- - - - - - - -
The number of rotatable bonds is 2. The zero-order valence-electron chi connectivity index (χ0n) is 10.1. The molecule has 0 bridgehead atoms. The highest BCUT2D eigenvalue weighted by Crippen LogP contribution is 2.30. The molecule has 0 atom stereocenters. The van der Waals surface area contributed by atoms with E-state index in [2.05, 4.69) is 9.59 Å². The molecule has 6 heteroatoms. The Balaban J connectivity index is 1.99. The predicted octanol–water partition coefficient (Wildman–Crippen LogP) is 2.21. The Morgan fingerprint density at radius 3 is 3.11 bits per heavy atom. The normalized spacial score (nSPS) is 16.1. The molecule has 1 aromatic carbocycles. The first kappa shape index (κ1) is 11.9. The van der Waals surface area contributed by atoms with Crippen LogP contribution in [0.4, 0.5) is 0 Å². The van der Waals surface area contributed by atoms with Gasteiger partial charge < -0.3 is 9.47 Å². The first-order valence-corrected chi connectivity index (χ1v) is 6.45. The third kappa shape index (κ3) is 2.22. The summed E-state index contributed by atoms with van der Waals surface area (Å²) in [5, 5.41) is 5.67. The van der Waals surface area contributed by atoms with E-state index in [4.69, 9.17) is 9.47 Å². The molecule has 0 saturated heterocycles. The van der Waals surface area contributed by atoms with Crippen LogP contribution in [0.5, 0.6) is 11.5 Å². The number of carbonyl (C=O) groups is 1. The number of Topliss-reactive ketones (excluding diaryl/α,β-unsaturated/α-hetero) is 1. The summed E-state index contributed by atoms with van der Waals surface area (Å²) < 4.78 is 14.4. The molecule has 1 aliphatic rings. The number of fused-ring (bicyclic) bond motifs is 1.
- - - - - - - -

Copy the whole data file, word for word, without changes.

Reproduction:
The number of rotatable bonds is 2. The zero-order valence-electron chi connectivity index (χ0n) is 10.1. The molecule has 0 bridgehead atoms. The highest BCUT2D eigenvalue weighted by Crippen LogP contribution is 2.30. The molecule has 0 atom stereocenters. The van der Waals surface area contributed by atoms with E-state index in [2.05, 4.69) is 9.59 Å². The molecule has 6 heteroatoms. The Balaban J connectivity index is 1.99. The predicted octanol–water partition coefficient (Wildman–Crippen LogP) is 2.21. The Morgan fingerprint density at radius 3 is 3.11 bits per heavy atom. The normalized spacial score (nSPS) is 16.1. The molecule has 1 aromatic carbocycles. The first kappa shape index (κ1) is 11.9. The van der Waals surface area contributed by atoms with Crippen LogP contribution in [0.4, 0.5) is 0 Å². The van der Waals surface area contributed by atoms with Gasteiger partial charge < -0.3 is 9.47 Å². The first-order valence-corrected chi connectivity index (χ1v) is 6.45. The third kappa shape index (κ3) is 2.22. The summed E-state index contributed by atoms with van der Waals surface area (Å²) in [5, 5.41) is 5.67. The van der Waals surface area contributed by atoms with E-state index in [4.69, 9.17) is 9.47 Å². The molecule has 0 saturated heterocycles. The van der Waals surface area contributed by atoms with Crippen LogP contribution in [0.5, 0.6) is 11.5 Å². The number of carbonyl (C=O) groups is 1. The number of Topliss-reactive ketones (excluding diaryl/α,β-unsaturated/α-hetero) is 1. The summed E-state index contributed by atoms with van der Waals surface area (Å²) < 4.78 is 14.4. The molecule has 1 aliphatic rings. The number of fused-ring (bicyclic) bond motifs is 1.